Category Archives: Baseball

Pujols

The following statement was true in 2003

“Albert Pujols is the only player in Major League history to bat .300 or better with at least 30 home runs, 100 runs scored and 100 RBI in his first three Major League seasons”

After 2006, all you had to do was change the ‘three Major League seasons’ to six.

8 games out, I don’t have much hope in the Cards staging another comeback. They had a chance for a moment there, but lost it. Right now, I’m rooting for the Cubs to beat the Brewers in our division (still don’t feel the Brewers belong in the National League, and Cubs fans deserve something to cheer about occasionally.) I would like the Cardinals to finish over 500, but that will be a challenge too. Mostly, I want Albert to continue his streak, and he’s cutting it close. He has the homeruns and without doing any math, I’m pretty sure the batting average will stay over 300. But he only has 93 runs, and 95 rbis, and the season ends as September ends. He can do it, he’s just cutting it closer than he usually does.

Go Cardinals!

Remember how I was saying back in July that the Cardinals don’t suck?. I should have added that anything can happen in the National League Central division. As we enter Chicago for a four game series, we’re now 2.5 games behind first place, and both the Brewers and Cubs are collapsing.

We could easily end up in the playoffs, even with the season we’ve had. Which is a testament to how bad our division really is. Not that I mind.

Cardinals suck?

I’ve heard the complaints from local fans about how the Cardinals are sucking this year.

No, I’m not arguing that they are playing at their top form.

I certainly like the recent winning streak, but there’s no arguing that they still have a won-loss percentage under .500. How horrible.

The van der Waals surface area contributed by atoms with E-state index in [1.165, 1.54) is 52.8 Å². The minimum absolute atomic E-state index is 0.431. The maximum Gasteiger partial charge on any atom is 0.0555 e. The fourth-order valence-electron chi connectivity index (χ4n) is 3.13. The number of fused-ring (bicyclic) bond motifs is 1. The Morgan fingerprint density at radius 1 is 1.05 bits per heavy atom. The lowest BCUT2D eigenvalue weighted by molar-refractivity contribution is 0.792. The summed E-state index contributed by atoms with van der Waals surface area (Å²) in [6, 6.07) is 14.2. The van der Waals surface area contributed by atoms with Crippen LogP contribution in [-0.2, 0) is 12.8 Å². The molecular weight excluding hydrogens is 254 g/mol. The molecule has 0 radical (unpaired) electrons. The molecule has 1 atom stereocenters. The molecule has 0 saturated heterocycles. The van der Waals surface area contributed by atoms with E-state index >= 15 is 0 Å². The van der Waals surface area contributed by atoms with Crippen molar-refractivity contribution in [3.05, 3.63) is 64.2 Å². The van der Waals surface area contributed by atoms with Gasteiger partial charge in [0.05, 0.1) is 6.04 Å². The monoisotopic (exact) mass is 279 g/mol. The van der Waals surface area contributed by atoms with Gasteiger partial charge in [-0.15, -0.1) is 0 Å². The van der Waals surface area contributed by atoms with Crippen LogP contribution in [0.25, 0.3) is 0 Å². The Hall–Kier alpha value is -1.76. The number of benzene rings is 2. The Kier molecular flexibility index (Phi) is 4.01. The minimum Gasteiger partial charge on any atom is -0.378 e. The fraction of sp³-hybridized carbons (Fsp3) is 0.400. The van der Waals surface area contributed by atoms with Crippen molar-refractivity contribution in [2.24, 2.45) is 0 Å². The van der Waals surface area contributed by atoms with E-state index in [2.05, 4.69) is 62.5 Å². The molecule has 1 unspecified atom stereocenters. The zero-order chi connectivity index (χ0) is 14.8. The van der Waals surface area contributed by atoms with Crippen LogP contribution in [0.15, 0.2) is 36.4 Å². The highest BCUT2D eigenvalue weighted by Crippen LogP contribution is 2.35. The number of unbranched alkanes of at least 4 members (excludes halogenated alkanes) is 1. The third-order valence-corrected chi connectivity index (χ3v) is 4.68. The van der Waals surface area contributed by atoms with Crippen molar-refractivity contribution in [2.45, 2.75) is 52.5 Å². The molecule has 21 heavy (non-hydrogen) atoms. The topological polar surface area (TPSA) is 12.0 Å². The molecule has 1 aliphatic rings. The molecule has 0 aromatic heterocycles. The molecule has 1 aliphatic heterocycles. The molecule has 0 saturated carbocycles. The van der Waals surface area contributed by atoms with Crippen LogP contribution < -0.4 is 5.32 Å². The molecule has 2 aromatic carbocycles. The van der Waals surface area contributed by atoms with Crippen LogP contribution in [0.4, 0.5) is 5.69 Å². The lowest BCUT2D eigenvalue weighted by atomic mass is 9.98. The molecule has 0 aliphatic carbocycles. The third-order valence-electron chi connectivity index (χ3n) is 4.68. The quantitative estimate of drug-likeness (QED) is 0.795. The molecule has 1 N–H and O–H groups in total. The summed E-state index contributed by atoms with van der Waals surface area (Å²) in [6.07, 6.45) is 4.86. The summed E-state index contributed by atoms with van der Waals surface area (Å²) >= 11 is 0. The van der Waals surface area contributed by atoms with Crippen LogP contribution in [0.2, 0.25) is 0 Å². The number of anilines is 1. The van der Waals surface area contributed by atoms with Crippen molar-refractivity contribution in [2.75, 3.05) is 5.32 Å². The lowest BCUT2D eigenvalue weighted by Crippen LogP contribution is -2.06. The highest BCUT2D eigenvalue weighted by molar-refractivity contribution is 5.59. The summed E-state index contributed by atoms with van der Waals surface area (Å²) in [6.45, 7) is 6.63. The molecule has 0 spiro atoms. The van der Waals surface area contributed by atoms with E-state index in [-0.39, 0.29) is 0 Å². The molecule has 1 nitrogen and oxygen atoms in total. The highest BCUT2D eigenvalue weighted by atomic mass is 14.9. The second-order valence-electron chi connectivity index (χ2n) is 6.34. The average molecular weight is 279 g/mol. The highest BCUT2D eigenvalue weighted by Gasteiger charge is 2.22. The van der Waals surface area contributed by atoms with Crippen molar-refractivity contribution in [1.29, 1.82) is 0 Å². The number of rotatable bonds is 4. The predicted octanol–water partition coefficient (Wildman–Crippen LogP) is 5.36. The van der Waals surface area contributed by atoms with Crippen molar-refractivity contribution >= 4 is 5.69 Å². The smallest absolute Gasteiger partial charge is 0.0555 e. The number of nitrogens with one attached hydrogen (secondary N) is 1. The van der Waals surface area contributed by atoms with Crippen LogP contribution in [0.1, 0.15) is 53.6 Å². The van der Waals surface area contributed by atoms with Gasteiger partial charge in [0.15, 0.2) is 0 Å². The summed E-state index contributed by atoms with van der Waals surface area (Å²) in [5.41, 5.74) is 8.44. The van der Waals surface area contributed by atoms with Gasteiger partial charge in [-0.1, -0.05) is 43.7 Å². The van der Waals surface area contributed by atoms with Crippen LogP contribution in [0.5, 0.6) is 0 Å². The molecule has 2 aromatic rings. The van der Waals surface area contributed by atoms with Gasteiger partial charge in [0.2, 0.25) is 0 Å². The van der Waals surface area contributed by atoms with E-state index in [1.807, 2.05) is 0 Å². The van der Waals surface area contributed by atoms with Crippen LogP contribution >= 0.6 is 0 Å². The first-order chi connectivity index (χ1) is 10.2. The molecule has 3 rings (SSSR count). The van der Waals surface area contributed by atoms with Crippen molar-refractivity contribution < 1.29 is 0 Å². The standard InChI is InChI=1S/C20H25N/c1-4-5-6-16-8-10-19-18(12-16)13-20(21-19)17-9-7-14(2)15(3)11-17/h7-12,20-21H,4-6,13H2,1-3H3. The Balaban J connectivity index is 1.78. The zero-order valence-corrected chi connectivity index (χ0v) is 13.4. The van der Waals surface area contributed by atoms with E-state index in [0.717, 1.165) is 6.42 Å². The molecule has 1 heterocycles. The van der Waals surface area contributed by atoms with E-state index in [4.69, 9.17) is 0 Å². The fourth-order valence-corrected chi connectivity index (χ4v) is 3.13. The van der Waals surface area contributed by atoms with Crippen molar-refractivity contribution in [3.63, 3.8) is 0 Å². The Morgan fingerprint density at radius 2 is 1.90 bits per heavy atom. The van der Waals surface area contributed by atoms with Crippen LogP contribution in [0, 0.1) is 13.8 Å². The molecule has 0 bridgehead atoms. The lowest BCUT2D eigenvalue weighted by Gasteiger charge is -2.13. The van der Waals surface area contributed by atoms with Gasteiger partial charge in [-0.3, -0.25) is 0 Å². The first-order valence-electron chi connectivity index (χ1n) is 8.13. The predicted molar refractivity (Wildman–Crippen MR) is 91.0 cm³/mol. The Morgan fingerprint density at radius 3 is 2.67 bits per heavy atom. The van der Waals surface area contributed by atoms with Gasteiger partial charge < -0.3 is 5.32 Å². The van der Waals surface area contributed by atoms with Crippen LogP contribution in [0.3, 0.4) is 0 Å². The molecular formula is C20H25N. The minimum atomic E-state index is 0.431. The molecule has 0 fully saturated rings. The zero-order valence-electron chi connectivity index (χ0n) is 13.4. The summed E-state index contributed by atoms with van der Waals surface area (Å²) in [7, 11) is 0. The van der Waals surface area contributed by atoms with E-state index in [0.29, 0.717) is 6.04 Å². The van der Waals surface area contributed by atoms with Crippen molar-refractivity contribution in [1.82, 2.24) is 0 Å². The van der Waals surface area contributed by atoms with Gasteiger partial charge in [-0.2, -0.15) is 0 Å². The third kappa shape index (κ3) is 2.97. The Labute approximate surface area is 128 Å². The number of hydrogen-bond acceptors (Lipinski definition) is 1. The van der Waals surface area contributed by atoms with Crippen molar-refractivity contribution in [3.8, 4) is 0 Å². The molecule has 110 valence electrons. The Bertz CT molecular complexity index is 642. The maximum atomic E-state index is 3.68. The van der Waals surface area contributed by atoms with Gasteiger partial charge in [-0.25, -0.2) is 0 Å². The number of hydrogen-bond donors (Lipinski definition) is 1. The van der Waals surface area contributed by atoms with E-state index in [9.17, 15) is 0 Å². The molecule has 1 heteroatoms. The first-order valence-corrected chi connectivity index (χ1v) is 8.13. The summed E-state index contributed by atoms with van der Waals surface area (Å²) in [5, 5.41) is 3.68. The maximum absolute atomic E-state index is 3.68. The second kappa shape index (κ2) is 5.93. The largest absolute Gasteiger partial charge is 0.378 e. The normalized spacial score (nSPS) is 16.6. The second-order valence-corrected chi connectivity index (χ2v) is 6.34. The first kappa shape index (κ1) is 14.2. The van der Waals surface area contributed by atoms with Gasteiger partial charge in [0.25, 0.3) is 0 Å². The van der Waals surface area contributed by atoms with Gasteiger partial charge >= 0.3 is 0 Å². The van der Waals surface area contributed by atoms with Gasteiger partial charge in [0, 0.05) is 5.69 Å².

We’re so used to the Cardinals doing well that we forget something. There are 6 teams in the National League right now doing worse than them.

Sure, you say, but there are 9 doing better!

OK. As I said. I’m not arguing that the Cardinals are at the top form.

There are lots of places online you can find a list of the team that won the World Series each year, or the pennant. But not a lot of places you can find a list of who finished dead last. I went to Baseball-Almanac.com and looked at the annual standings. Just for the National League.

I only went back to 1982. Three reasons.
1) 1981 is tricky because it was split by the strike.
2) I know what I need to know prior to 1982 from elsewhere
3) The Reds finished last place in 1982 completing the list I hoped to complete. (To be honest, I was surprised I finished it by 1982. I thought I would have to go back further.)

Between 1982 and 2006 here are the current teams in the National League and the number of times they have finised dead last (as measured by won-loss percentage. There were a few ties.)

Mets 2
Phillies 3
Braves 3
Marlins 2
Nationals 1
Astros 1
Reds 1
Brewers 1
Pirates 5
Cubs 3
Padres 3
Dodgers 1
Giants 1
Diamondbacks 1
Rockies 0
Cardinals 0

The Rockies are still a new team. (1993). Give them time.

To find a year where the Cardinals finished dead last? 1918.

That’s right. 1918.

(I don’t have to go back through the standings at Baseball Almanac.com I read this statistic in a St. Louis Cardinals statistical compendium published in 1983 after the 1982 World Series, so since I have gone back to 1982 in my own research, I know it still stands.)